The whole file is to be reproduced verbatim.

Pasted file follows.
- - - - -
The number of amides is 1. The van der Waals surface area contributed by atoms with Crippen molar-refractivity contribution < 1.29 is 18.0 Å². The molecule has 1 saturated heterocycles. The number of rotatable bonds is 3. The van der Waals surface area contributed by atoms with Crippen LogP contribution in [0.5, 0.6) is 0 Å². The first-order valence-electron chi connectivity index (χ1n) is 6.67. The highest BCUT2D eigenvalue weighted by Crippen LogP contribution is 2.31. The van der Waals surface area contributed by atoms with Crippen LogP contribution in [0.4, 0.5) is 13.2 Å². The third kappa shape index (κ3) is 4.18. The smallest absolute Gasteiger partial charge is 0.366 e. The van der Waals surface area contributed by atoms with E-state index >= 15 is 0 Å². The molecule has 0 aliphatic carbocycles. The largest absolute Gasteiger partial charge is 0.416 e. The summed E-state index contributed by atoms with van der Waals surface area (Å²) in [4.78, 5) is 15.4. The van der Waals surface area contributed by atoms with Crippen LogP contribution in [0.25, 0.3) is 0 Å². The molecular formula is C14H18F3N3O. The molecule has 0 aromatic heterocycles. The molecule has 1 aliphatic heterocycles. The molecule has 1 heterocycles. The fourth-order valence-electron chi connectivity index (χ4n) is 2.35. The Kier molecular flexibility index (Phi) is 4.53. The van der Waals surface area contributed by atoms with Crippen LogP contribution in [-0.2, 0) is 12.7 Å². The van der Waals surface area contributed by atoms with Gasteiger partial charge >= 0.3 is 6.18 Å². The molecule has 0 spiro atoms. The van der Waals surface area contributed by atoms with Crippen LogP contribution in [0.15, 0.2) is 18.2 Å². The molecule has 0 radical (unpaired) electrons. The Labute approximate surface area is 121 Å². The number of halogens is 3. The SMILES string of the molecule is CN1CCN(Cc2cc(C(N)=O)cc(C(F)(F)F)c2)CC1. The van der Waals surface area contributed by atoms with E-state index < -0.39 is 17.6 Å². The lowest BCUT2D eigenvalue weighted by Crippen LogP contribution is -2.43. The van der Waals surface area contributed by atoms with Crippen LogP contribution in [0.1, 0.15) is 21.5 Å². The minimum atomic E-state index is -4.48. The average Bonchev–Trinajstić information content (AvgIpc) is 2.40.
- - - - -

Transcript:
The number of amides is 1. The van der Waals surface area contributed by atoms with Crippen molar-refractivity contribution < 1.29 is 18.0 Å². The molecule has 1 saturated heterocycles. The number of rotatable bonds is 3. The van der Waals surface area contributed by atoms with Crippen LogP contribution in [0.5, 0.6) is 0 Å². The first-order valence-electron chi connectivity index (χ1n) is 6.67. The highest BCUT2D eigenvalue weighted by Crippen LogP contribution is 2.31. The van der Waals surface area contributed by atoms with Crippen LogP contribution in [0.4, 0.5) is 13.2 Å². The third kappa shape index (κ3) is 4.18. The smallest absolute Gasteiger partial charge is 0.366 e. The van der Waals surface area contributed by atoms with E-state index >= 15 is 0 Å². The molecule has 0 aliphatic carbocycles. The largest absolute Gasteiger partial charge is 0.416 e. The summed E-state index contributed by atoms with van der Waals surface area (Å²) in [4.78, 5) is 15.4. The van der Waals surface area contributed by atoms with Crippen LogP contribution in [0.25, 0.3) is 0 Å². The molecular formula is C14H18F3N3O. The molecule has 0 aromatic heterocycles. The molecule has 1 aliphatic heterocycles. The molecule has 1 heterocycles. The fourth-order valence-electron chi connectivity index (χ4n) is 2.35. The Kier molecular flexibility index (Phi) is 4.53. The van der Waals surface area contributed by atoms with Crippen LogP contribution in [-0.2, 0) is 12.7 Å². The van der Waals surface area contributed by atoms with Gasteiger partial charge >= 0.3 is 6.18 Å². The molecule has 0 spiro atoms. The van der Waals surface area contributed by atoms with Crippen LogP contribution in [0.15, 0.2) is 18.2 Å². The molecule has 0 radical (unpaired) electrons. The Labute approximate surface area is 121 Å². The number of halogens is 3. The SMILES string of the molecule is CN1CCN(Cc2cc(C(N)=O)cc(C(F)(F)F)c2)CC1. The van der Waals surface area contributed by atoms with E-state index < -0.39 is 17.6 Å². The lowest BCUT2D eigenvalue weighted by Crippen LogP contribution is -2.43. The van der Waals surface area contributed by atoms with Crippen LogP contribution in [0.1, 0.15) is 21.5 Å². The minimum atomic E-state index is -4.48. The average Bonchev–Trinajstić information content (AvgIpc) is 2.40.